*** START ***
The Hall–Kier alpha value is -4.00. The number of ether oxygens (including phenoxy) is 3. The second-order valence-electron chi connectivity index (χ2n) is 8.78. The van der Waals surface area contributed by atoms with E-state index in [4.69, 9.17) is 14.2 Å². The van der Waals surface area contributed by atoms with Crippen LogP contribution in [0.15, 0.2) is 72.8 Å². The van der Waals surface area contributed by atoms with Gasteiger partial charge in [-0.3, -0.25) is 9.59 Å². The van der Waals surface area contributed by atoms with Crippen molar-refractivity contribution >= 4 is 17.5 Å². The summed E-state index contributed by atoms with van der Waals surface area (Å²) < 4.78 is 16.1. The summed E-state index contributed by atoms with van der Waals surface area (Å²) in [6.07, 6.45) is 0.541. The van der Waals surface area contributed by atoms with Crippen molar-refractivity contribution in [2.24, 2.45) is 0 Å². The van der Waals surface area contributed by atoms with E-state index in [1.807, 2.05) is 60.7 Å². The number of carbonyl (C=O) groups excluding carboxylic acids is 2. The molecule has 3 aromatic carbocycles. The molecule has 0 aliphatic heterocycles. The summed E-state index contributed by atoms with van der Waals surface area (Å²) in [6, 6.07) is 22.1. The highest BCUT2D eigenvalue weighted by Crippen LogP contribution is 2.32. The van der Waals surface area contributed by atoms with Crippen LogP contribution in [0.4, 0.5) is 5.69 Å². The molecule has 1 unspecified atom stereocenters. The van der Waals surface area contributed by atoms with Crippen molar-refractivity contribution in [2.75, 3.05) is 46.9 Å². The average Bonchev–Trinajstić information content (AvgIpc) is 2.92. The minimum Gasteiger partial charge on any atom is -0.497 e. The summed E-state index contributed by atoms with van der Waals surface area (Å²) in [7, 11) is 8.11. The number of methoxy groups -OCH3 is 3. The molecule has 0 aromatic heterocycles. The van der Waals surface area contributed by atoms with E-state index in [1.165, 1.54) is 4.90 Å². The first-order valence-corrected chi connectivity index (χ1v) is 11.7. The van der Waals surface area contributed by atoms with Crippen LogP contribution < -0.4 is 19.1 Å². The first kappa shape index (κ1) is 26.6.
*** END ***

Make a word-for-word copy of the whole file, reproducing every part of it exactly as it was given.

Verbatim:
The Hall–Kier alpha value is -4.00. The number of ether oxygens (including phenoxy) is 3. The second-order valence-electron chi connectivity index (χ2n) is 8.78. The van der Waals surface area contributed by atoms with E-state index in [4.69, 9.17) is 14.2 Å². The van der Waals surface area contributed by atoms with Crippen LogP contribution in [0.15, 0.2) is 72.8 Å². The van der Waals surface area contributed by atoms with Gasteiger partial charge in [-0.3, -0.25) is 9.59 Å². The van der Waals surface area contributed by atoms with Crippen molar-refractivity contribution >= 4 is 17.5 Å². The summed E-state index contributed by atoms with van der Waals surface area (Å²) < 4.78 is 16.1. The summed E-state index contributed by atoms with van der Waals surface area (Å²) in [6.07, 6.45) is 0.541. The van der Waals surface area contributed by atoms with Crippen molar-refractivity contribution in [2.24, 2.45) is 0 Å². The van der Waals surface area contributed by atoms with E-state index in [1.807, 2.05) is 60.7 Å². The number of carbonyl (C=O) groups excluding carboxylic acids is 2. The molecule has 3 aromatic carbocycles. The molecule has 0 aliphatic heterocycles. The summed E-state index contributed by atoms with van der Waals surface area (Å²) in [6, 6.07) is 22.1. The highest BCUT2D eigenvalue weighted by Crippen LogP contribution is 2.32. The van der Waals surface area contributed by atoms with Crippen LogP contribution in [0.4, 0.5) is 5.69 Å². The molecule has 1 unspecified atom stereocenters. The van der Waals surface area contributed by atoms with Crippen molar-refractivity contribution in [2.75, 3.05) is 46.9 Å². The average Bonchev–Trinajstić information content (AvgIpc) is 2.92. The minimum Gasteiger partial charge on any atom is -0.497 e. The summed E-state index contributed by atoms with van der Waals surface area (Å²) in [7, 11) is 8.11. The number of methoxy groups -OCH3 is 3. The molecule has 0 aromatic heterocycles. The van der Waals surface area contributed by atoms with E-state index in [1.165, 1.54) is 4.90 Å². The first-order valence-corrected chi connectivity index (χ1v) is 11.7. The van der Waals surface area contributed by atoms with Crippen LogP contribution < -0.4 is 19.1 Å². The first kappa shape index (κ1) is 26.6.